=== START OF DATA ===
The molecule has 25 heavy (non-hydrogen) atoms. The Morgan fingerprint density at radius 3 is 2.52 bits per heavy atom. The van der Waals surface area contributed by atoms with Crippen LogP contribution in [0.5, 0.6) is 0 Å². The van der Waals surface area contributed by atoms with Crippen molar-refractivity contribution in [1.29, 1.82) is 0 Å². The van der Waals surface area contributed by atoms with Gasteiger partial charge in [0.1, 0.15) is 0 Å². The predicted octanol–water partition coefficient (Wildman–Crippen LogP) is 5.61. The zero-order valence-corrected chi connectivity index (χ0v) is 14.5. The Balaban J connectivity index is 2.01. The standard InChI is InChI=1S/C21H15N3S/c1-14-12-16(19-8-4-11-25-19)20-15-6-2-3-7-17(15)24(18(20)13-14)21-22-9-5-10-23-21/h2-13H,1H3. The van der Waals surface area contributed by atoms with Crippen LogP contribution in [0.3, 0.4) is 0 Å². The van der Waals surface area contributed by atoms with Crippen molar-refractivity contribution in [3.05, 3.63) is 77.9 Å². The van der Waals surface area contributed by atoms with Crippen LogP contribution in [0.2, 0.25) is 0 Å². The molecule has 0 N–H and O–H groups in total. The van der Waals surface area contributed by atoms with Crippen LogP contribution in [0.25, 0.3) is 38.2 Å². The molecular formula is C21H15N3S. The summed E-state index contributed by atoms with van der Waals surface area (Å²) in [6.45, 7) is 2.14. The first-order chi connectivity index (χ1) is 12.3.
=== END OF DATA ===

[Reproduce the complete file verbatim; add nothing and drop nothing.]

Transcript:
The molecule has 25 heavy (non-hydrogen) atoms. The Morgan fingerprint density at radius 3 is 2.52 bits per heavy atom. The van der Waals surface area contributed by atoms with Crippen LogP contribution in [0.5, 0.6) is 0 Å². The van der Waals surface area contributed by atoms with Crippen molar-refractivity contribution in [1.29, 1.82) is 0 Å². The van der Waals surface area contributed by atoms with Gasteiger partial charge in [0.1, 0.15) is 0 Å². The predicted octanol–water partition coefficient (Wildman–Crippen LogP) is 5.61. The zero-order valence-corrected chi connectivity index (χ0v) is 14.5. The Balaban J connectivity index is 2.01. The standard InChI is InChI=1S/C21H15N3S/c1-14-12-16(19-8-4-11-25-19)20-15-6-2-3-7-17(15)24(18(20)13-14)21-22-9-5-10-23-21/h2-13H,1H3. The van der Waals surface area contributed by atoms with Crippen LogP contribution in [0.3, 0.4) is 0 Å². The van der Waals surface area contributed by atoms with Crippen molar-refractivity contribution in [3.05, 3.63) is 77.9 Å². The van der Waals surface area contributed by atoms with Crippen LogP contribution in [0.2, 0.25) is 0 Å². The molecule has 0 N–H and O–H groups in total. The van der Waals surface area contributed by atoms with Crippen LogP contribution in [0.25, 0.3) is 38.2 Å². The molecular formula is C21H15N3S. The summed E-state index contributed by atoms with van der Waals surface area (Å²) in [6.45, 7) is 2.14. The first-order chi connectivity index (χ1) is 12.3.